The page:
York Street gardens will close at 3 p.m. on Oct. 26 and 27 to prepare for Glow at the Gardens.
Glow at the Gardens is sold out (no tickets available at the door).
The pumpkin patch at Chatfield Farms is closed for the season.
Shawn Colvin and Loudon Wainwright III
Friday, August 10, 7 p.m.
Tickets Still Available
Kenny Loggins and Gretchen Peters
Thursday, August 16
Two great concerts ahead! Shawn Colvin last played at the Gardens in 2010 to a sold-out crowd. Tickets are still available to this concert! Kenny Loggins will be sure to get you up dancing. Everybody cut footloose!
Please enjoy these concerts, and find out more about these artists in this pre-concert review by Gardens’ member Rick Hum.
Shawn Colvin was born on January 10, 1956 in Vermillion, South Dakota and spent her youth in London, Ontario and Carbondale, Illinois. She taught herself to play guitar at the age of 10.
Colvin moved to Austin, Texas and joined a Western swing band called the Dixie Diesels. She then entered the folk circuit in Illinois and San Francisco before forming the Shawn Colvin Band. She "strained her voice" singing rock songs and took a sabbatical from singing at the age of 24. Colvin moved to New York City and over time she became progressively more popular on the new folk circuit while appearing in off-Broadway shows. After touring with Suzanne Vega, Colvin signed a recording contract and released her debut album Steady On in 1989. The album won a Grammy Award for Best Contemporary Folk Album and featured backing vocals by Vega. She had a string of 10 Grammy nominations and won three Grammys over the next 10 years including “Sunny Came Home,” which won both Song of the Year and Record of the Year in 1998.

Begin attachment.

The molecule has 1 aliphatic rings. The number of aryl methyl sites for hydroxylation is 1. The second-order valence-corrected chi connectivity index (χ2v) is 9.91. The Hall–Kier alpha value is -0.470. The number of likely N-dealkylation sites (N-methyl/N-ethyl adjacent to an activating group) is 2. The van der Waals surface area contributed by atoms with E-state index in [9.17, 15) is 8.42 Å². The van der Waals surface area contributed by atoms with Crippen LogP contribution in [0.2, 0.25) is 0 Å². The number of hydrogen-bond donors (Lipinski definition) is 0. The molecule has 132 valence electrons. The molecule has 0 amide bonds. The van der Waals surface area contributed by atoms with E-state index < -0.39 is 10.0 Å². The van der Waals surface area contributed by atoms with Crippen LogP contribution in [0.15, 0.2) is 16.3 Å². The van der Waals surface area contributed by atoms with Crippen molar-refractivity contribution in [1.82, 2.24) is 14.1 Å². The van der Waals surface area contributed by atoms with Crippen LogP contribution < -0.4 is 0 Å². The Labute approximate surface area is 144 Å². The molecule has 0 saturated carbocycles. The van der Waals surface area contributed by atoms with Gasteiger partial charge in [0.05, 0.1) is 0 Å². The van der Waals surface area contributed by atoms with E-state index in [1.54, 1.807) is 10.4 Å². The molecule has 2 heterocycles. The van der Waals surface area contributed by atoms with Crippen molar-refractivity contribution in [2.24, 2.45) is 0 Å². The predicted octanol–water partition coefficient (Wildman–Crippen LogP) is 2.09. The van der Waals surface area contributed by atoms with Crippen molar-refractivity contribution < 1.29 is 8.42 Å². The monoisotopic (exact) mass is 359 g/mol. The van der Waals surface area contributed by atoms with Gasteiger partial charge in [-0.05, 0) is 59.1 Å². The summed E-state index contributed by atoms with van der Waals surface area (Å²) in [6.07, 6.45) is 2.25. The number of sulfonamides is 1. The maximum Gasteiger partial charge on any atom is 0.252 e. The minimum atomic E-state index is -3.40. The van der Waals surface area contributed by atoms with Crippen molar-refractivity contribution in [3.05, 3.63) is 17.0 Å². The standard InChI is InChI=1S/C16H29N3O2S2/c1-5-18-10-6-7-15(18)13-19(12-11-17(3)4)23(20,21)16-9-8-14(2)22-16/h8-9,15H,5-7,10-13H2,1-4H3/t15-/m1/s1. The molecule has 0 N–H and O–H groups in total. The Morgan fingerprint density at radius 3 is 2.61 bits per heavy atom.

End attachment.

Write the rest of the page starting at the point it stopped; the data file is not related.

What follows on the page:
Lately Colvin put much of her creativity into her memoir “Diamond in the Rough.” She says she “has battled alcoholism, depression and bad choices in love along the way.” She relates her romantic travails and anxiety attacks with high humor throughout the book. She has also released a new album, All Fall Apart. The album was recorded in Nashville at Buddy Miller’s home studio and features guest appearances by Emmylou Harris, Alison Kraus and Jakob Dylan. The musicians on the album include Bill Frisell, Viktor Krauss and Brian Blade.
Loudon Snowden Wainwright III was born September 5, 1946 in Chapel Hill, North Carolina. He is the son of Martha Taylor, a yoga teacher, and Loudon Wainwright, Jr., a columnist and editor for Life magazine. After graduating from St. Andrew’s School in Delaware he attended Carnegie Mellon before dropping out and heading to San Francisco. He was later busted for pot possession in Oklahoma. He received a free haircut but his father bailed him out after five days. After working a few odd jobs to pay back his father, he started writing his own songs. His first album came out in 1970. He has appeared in movies, three episodes of M*A*S*H and on Saturday Night Live in the first season. His single “Dead Skunk” pushed him into the Top 20. Wainwright has released 22 studio albums. His first Grammy Award came in 2009 for High Wide & Handsome: The Charlie Poole Project.